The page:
Wednesday, August 13, 2014

Life Lessons from Freshman Year of College

I cannot believe my freshman year of college was four years ago. Sometimes it's hard for me to remember everything that happened that year, but I do remember some of the "big" things I learned my freshman year, and a lot of those "big things" were life lessons that helped me grow as a person. Here are some of my big ones: 

Not everyone has the same background as you. 
You'll meet SO many different people your freshman year of college, and not everyone will have the same background as you. My high school was small (around 1,200 people), and everyone knew everyone and their families, so it was like a bubble. My parents went to high school with most of my friends' parents, most of us went to kindergarten together, and 98% of us came from middle-class, two-parent homes. When I started college, it was very different. I was in classes with people who grew up in subsidized housing, whose parents had private planes, people who had single moms, people whose parents let them spend crazy amounts of money every month, and people who were there on full scholarship. It's important to realize that not everyone has the same background/manners/family that you have, so try to appreciate these differences. 

Know your limits.
I'm not just referring to alcohol, though that is important, as well. Make sure you know limits in all areas. We've all seen that girl (or guy) that's a mess at a party, and it's not cute. I've definitely been guilty of drinking too much at times, but it's important to learn your limits and not be that mess all of the time. This lesson also refers to knowing your limits when it comes to guys, going out (don't go out every single night of the week!), and the amazing food at the cafeteria. 

Actually go to class. 
This seems like an obvious one, but it's so tempting to skip classes, especially if they don't have attendance policies. Attending class is essential to getting good grades! 

Learn to study. 
I had to study for my AP courses in high school, but it was never a lot. In college, I had difficult courses that required more study time. I found that flashcards work best for me (see my study tips here), but I had other friends that preferred rewriting notes or reading over the text again. It's important to learn what works best for you, because you have five or more classes each semester, which can be a lot! 

Find an organization system that works for you. 
I live by my agenda, to-do lists, and wall calendar (see this post and this post). Without these tools, I would never be efficient! However, my system may not work for you. Explore different organization options and find out what works for you, then stick to it! 

Failing is not the end of the world. 
Failing stinks. Honestly, I don't know if there's a feeling quite as bad as failing. I am a perfectionist, so I still have a hard time with this lesson, but I've learned a lot about failing since freshman year. If you're not doing well in a class, talk to your teacher about how to improve or grade. Or ask your advisor if the university allows you to take the course again and replace your bad grade. I promise, there is always a way to fix something! It's not easy, but you can make up for that failing grade/class/test/quiz.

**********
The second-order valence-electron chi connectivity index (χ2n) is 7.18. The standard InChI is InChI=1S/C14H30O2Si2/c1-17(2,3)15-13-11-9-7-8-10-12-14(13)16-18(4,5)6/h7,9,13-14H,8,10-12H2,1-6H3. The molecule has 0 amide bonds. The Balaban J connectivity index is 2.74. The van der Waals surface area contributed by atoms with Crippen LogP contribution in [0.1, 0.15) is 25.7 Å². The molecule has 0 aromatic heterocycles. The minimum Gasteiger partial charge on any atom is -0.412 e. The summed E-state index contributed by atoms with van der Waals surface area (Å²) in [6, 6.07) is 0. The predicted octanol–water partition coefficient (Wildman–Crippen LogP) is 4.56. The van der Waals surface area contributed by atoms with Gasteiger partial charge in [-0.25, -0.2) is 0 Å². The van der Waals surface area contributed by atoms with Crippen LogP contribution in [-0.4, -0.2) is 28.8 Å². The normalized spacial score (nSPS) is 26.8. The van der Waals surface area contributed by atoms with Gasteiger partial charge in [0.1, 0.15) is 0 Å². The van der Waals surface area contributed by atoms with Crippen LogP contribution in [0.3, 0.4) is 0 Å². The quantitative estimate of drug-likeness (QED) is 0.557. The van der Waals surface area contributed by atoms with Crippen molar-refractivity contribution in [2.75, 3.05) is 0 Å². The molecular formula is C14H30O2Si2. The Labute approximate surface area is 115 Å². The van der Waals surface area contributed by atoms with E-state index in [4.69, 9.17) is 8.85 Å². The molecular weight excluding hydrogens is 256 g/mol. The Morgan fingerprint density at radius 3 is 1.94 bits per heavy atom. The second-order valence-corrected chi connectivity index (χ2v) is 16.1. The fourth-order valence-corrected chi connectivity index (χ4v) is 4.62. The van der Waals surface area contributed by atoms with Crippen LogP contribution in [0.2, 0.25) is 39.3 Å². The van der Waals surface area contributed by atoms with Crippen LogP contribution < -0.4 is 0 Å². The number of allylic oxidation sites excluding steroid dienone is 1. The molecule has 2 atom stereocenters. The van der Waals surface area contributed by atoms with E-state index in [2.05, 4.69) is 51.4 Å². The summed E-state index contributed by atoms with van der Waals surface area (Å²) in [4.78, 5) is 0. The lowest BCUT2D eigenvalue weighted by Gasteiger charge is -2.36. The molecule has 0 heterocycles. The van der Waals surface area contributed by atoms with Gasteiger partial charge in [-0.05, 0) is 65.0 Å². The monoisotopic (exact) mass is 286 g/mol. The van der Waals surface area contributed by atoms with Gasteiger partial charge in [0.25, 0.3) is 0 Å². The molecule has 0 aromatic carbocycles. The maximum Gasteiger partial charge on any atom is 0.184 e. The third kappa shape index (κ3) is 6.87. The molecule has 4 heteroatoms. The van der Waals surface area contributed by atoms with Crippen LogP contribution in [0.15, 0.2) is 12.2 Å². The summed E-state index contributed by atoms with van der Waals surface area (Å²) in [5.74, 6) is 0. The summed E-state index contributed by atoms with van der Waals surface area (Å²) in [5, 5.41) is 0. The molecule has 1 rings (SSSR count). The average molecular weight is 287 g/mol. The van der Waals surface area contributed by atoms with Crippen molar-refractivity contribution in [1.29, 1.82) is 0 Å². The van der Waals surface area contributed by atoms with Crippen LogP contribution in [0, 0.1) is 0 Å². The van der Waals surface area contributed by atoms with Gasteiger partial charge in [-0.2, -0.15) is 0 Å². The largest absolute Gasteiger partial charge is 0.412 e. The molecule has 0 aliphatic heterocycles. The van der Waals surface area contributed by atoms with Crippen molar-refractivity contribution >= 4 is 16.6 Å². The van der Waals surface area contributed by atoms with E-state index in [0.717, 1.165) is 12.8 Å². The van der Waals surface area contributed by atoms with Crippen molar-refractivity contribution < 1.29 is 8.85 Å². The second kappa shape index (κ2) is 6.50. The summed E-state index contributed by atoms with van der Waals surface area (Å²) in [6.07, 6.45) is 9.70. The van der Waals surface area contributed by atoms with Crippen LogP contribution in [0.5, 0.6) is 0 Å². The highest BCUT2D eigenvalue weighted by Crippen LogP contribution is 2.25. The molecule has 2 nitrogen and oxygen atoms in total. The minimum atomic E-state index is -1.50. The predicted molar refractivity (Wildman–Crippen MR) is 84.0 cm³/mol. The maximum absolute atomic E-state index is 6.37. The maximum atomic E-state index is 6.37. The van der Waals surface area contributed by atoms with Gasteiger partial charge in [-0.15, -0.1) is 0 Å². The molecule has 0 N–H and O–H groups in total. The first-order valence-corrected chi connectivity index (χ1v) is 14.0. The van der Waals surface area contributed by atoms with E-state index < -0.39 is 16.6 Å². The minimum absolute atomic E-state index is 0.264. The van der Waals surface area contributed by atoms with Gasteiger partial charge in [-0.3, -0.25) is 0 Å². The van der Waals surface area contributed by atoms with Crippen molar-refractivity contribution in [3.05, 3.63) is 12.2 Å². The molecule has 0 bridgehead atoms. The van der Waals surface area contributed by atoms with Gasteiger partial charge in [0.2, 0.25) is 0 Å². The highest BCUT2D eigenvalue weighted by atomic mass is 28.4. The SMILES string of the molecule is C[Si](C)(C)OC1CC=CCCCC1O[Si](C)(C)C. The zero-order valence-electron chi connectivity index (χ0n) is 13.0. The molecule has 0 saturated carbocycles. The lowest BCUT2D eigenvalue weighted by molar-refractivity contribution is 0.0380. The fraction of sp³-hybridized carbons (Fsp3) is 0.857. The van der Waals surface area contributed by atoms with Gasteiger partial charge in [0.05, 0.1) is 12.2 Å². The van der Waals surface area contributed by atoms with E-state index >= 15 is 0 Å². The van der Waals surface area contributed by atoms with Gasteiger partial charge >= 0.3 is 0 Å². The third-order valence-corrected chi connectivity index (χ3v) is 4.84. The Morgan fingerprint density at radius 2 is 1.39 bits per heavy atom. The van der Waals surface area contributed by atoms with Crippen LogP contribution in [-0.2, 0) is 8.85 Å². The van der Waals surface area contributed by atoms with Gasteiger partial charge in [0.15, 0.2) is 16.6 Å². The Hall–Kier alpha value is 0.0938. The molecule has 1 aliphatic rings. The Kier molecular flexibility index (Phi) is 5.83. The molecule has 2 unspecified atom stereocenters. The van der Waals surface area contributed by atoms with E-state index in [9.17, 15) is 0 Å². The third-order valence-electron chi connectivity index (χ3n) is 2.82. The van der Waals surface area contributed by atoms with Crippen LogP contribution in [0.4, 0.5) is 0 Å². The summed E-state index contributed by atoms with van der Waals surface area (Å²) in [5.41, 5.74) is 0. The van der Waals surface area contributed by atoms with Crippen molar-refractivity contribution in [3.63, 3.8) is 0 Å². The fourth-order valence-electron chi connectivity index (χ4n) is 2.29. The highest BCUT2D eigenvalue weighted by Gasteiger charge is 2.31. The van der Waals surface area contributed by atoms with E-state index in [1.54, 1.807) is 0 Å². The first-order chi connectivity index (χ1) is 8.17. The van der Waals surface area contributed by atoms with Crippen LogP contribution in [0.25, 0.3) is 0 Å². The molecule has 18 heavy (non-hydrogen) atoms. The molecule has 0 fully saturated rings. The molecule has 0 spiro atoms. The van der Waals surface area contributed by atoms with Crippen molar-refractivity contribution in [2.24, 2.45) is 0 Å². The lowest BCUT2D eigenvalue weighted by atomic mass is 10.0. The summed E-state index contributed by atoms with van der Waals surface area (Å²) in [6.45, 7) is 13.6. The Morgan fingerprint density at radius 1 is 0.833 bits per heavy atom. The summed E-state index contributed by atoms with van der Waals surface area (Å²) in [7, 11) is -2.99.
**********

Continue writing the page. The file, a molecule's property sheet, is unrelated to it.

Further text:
Manners and thank you notes are important. 
Most of y'all know I transferred from a small private university to a larger school after my freshman year. I won't say much about my first school, but it's known in the area for having rude, demanding students that treat faculty like hired help. It was an eye-opener for me and made me appreciate my manners more. Every semester since freshman year, I've written most of my professors thank you notes and given it to them at the end of the course. One professor told me she cried when she read my note, because no student has ever thanked her for all that she's done. I promise please, thank you, and thank you notes go a long way! 

Your parents are the best.
I've always been close with my parents, but seeing so many different ways people were raised (and I don't mean that in a bad way), I am so thankful for my parents. I'm thankful for the lessons they taught me, my strict curfew during high school, and their support. College made me love them so much more. 

What are some big life lessons you learned during college? Have a fabulous day! 

Miss Southern Prep 


  1. So I wrote a similar post last week but felt nervous about posting it. After seeing you and Summer Wind publish these posts this week, I think I'm feeling brave enough to! I totally agree that college was an eye opener in terms of all the different background people came from.

  2. these are all so true! great post!

  3. It's been 14 years since I graduated from college, and I still keep in touch with some of my professors because I really appreciated them and the work they do. Great advise!

  4. I've nominated you for the Liebster award! Check out my latest post for more information!

    Bethany @ ClassySassyCarolinaLady


Thanks for the sweet comments, y'all!